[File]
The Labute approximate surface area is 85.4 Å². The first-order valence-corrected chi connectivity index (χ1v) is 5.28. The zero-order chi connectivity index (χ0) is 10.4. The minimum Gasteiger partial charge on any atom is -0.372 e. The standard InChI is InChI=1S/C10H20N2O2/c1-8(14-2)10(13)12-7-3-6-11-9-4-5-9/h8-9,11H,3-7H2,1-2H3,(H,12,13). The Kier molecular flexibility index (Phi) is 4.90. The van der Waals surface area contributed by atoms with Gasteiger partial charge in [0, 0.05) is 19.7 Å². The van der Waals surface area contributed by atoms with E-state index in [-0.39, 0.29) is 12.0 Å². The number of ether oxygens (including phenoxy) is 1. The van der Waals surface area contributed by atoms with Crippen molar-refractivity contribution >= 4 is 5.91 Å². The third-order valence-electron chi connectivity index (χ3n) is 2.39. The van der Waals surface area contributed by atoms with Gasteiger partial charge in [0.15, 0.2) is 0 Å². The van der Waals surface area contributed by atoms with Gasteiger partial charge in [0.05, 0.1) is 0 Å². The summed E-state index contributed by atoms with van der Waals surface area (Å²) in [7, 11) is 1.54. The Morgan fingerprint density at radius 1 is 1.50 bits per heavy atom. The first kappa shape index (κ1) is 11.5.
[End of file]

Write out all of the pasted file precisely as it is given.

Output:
The Labute approximate surface area is 85.4 Å². The first-order valence-corrected chi connectivity index (χ1v) is 5.28. The zero-order chi connectivity index (χ0) is 10.4. The minimum Gasteiger partial charge on any atom is -0.372 e. The standard InChI is InChI=1S/C10H20N2O2/c1-8(14-2)10(13)12-7-3-6-11-9-4-5-9/h8-9,11H,3-7H2,1-2H3,(H,12,13). The Kier molecular flexibility index (Phi) is 4.90. The van der Waals surface area contributed by atoms with Gasteiger partial charge in [0, 0.05) is 19.7 Å². The van der Waals surface area contributed by atoms with E-state index in [-0.39, 0.29) is 12.0 Å². The number of ether oxygens (including phenoxy) is 1. The van der Waals surface area contributed by atoms with Crippen molar-refractivity contribution >= 4 is 5.91 Å². The third-order valence-electron chi connectivity index (χ3n) is 2.39. The van der Waals surface area contributed by atoms with Gasteiger partial charge in [0.15, 0.2) is 0 Å². The van der Waals surface area contributed by atoms with Gasteiger partial charge in [0.05, 0.1) is 0 Å². The summed E-state index contributed by atoms with van der Waals surface area (Å²) in [7, 11) is 1.54. The Morgan fingerprint density at radius 1 is 1.50 bits per heavy atom. The first kappa shape index (κ1) is 11.5.